So I've been decompiling re-targetting, recompiling the rules a number of times now, and I've become quite good not only in fixing the issues that come from converting FxCop < 10.0 rules to the latest version, but it's becoming easier to read the rules and actually understand what's going on.
Last week a developer came to me and gave me the bad news that MSOCAF had upgraded and that new rules had been added which aren't yet part of our converted ruleset. So I upgraded my local version of MSOCAF and did my usual 7 step program.
Upon running the new rules on our Sharepoint solution, FxCop spiked, took ages and then threw a StackOverFlowException somewhere in System.Core. Oops :)! The most likely candidate for this error was of course the newly added rule and disabling that rule fixed the build.
Going over the sources, we found the problem pretty quickly. But before I tell you, let's go over what this rule actually does... The rule in question is SharePointFeatureReceiverCheck. It checks whether you, as a developer are adding the proper calls to SPDiagnosticsServiceBase.WriteTrace().
And because having to put all the code of getting a category, a message etc would be too cumbersome, it allows you to call a method which in turn should call SPDiagnosticsServiceBase.WriteTrace().
This check is done recursively. And is not bounded by any other checks than the fact that a call is made to some API that has been signed by the Microsoft. Now, there are two errors in this implementation.
- Recursion is implemented on the stack.
- The recursive function doesn't check for endless loops.
Recursion on the stack
You might be wondering what recursion on the stack means. Phil Haack explains it pretty well in this post. basically the MSOCAF team was using the first pattern to implement recursion. Due to the unfiltered endless loop, this resulted in the crashing of FxCop.
I could have rewritten the code in this check to use the second method, but that wouldn't have solved my problem. It would have meant that FxCop would run forever trying to find a call to SPDiagnosticsServiceBase.WriteTrace().
So I decided to add two checks to the existing code.
Recusive function that doesn't check for endless loops
If you write a recursive function it is important to check for endless loops. The simplest way is to pick some arbitrary number and keep a counter. When the depth of the recursion exceeds that arbitrary number, stop the recursion; and in this case return false.
A better solution is to keep track of call sites you've already visited and prevent going into a loop at all.
I chose to implement both. I set my arbitrary number to 32, if, after 32 stack frames, you still haven't called SPDiagnosticsServiceBase.WriteTrace(), then chances of that happening are very slim. And you should refactor your code, a simple log statement should not take 32 stack frames, that's way to expensive!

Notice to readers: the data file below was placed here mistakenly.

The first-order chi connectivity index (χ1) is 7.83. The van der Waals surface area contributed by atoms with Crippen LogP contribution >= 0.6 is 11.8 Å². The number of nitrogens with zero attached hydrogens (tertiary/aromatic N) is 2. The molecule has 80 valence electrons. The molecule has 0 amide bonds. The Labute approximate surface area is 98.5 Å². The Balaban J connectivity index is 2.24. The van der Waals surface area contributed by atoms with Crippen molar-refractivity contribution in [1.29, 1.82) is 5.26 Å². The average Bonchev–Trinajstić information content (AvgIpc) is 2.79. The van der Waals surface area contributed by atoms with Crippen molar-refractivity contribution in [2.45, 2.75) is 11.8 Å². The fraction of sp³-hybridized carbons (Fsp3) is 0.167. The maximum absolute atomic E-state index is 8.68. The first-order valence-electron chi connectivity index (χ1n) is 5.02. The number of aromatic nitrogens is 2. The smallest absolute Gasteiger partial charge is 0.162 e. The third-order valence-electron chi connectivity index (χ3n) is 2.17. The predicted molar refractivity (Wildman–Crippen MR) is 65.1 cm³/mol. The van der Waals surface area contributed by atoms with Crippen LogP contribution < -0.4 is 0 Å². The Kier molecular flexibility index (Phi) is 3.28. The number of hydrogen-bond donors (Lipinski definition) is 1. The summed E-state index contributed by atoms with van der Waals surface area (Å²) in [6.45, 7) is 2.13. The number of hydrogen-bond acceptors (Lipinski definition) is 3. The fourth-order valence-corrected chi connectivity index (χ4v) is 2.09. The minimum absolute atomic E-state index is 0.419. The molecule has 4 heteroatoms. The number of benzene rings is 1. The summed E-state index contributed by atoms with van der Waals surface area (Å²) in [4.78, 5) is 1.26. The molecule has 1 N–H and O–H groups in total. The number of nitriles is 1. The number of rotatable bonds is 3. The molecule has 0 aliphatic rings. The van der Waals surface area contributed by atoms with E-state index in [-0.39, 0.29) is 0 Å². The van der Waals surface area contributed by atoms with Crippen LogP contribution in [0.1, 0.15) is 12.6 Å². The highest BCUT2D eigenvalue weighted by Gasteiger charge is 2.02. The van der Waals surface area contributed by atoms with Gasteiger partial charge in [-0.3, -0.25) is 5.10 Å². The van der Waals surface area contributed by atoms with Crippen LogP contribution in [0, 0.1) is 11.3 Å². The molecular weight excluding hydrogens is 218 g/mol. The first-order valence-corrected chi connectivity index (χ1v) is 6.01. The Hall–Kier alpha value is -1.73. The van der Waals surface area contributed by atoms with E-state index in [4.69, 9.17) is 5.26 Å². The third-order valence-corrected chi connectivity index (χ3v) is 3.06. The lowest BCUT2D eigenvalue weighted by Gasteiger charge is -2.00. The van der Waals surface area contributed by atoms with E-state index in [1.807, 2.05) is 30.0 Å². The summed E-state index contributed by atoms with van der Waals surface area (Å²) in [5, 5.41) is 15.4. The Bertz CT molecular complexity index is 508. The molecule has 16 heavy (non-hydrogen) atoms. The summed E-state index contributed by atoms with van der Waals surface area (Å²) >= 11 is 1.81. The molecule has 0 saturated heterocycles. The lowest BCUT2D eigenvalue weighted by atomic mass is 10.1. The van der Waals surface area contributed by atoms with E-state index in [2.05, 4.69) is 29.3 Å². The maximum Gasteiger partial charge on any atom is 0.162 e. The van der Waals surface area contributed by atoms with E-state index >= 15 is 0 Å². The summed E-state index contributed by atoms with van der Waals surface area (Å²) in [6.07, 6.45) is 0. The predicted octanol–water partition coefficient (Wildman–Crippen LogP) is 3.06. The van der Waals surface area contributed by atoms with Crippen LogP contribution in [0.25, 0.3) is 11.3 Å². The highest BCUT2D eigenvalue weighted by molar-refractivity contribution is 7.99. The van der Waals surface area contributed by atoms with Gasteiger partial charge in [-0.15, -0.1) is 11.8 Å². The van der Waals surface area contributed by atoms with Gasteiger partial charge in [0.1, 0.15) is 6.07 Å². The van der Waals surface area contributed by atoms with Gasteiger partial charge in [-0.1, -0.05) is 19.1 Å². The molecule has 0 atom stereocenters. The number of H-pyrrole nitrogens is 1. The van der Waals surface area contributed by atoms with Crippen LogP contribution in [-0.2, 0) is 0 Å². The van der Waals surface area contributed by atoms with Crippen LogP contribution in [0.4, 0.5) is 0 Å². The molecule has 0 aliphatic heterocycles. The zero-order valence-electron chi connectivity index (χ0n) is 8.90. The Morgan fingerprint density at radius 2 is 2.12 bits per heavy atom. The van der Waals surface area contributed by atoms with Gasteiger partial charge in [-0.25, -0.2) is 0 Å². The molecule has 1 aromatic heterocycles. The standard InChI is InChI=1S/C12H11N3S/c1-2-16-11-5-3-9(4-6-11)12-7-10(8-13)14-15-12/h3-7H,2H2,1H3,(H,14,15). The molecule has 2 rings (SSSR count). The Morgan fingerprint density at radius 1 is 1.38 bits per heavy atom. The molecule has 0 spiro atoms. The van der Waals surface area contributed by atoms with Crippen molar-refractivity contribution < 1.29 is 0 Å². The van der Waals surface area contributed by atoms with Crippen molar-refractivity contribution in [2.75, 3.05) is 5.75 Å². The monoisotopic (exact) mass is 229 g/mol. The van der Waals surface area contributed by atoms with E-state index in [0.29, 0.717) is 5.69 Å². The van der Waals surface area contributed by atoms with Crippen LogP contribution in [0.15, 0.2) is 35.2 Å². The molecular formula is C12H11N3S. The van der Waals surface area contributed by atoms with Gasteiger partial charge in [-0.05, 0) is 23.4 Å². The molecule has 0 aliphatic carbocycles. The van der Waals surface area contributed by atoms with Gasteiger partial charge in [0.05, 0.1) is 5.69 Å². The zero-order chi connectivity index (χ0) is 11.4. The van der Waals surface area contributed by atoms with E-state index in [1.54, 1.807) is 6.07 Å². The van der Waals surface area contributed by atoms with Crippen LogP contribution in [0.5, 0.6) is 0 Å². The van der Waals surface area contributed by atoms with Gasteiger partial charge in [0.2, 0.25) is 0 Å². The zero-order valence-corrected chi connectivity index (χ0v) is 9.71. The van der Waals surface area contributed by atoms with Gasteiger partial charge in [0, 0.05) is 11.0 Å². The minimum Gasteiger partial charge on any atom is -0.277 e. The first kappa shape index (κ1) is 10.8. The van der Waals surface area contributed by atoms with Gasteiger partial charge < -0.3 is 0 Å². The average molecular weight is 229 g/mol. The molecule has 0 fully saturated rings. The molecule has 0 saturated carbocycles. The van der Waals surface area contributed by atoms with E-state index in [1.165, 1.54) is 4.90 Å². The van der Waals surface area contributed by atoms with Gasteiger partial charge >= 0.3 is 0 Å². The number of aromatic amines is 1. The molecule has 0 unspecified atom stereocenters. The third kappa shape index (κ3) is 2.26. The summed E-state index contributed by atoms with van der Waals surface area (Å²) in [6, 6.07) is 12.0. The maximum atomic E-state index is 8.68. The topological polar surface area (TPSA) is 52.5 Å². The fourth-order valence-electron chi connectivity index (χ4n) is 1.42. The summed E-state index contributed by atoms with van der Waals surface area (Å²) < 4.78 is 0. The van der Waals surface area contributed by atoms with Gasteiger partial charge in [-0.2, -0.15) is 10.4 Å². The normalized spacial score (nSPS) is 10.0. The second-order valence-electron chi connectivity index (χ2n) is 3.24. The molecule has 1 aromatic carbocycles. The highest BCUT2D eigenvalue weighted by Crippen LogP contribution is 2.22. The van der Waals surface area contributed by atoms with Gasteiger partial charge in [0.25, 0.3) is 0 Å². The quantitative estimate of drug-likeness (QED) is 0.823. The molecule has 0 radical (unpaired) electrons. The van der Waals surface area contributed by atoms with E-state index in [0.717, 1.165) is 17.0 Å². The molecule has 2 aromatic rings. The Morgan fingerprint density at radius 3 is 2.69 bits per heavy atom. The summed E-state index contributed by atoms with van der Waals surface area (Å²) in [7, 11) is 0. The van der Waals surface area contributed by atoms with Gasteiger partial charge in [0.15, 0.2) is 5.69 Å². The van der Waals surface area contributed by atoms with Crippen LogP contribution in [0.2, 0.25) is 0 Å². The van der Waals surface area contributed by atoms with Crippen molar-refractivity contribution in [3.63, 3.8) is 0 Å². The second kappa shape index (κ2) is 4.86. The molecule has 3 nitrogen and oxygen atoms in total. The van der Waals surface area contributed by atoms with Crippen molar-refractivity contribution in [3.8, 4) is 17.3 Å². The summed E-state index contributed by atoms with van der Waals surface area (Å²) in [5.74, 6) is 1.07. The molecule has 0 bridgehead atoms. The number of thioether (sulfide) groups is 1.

I also added a list of methods which had previously been visited. If the method I'm trying to resolve is already in that list, I know I can return false.
So, after recompiling the rules, deploying them to TFS I now have the new rules running happily and with a lot less CPU usage than before.
Things I might do with this rule
These rules are very expensive, as in, they result in long build times. They don't work well with Dependency Injection (but what part of SharePoint does) and they're not extensible. If we have a method or class which is used for logging (and which fills the requirements for this rule), then please allow me to say so. It saves us a lot of time during the build waiting for Code Analysis to finish its pass of our SharePoint binaries. We tried building our own SPDiagnosticsServicebase implementation which can be pre-configured with a category, but as the WriteTrace method isn't overrideable, this turned out not to be possible... So I've started refactoring this rule to take the following stuff in into account:
- I'm loading a list of known methods that call SPDiagnosticsServiceBase.WriteTrace(). And return true directly after I've found a match
- I'm changing the implementation to one that doesn't do recursion on the stack
- I'm adding support for static methods (as the current rule seems to be happily ignoring custom static methods that call SPDiagnosticsServiceBase.WriteTrace(). directly.
- And while I'm at it, I'm changing the way the problems are reported, so that the rule plays nice with Visual Studio and will allow me to suppress the rule directly in the source file, instead of adding them to the globalsuppressions.cs
I´ve also been looking to get into contact with the MSOCAF team to share my findings, but as with the download and the documentation, they´re hard to find. Anyone?!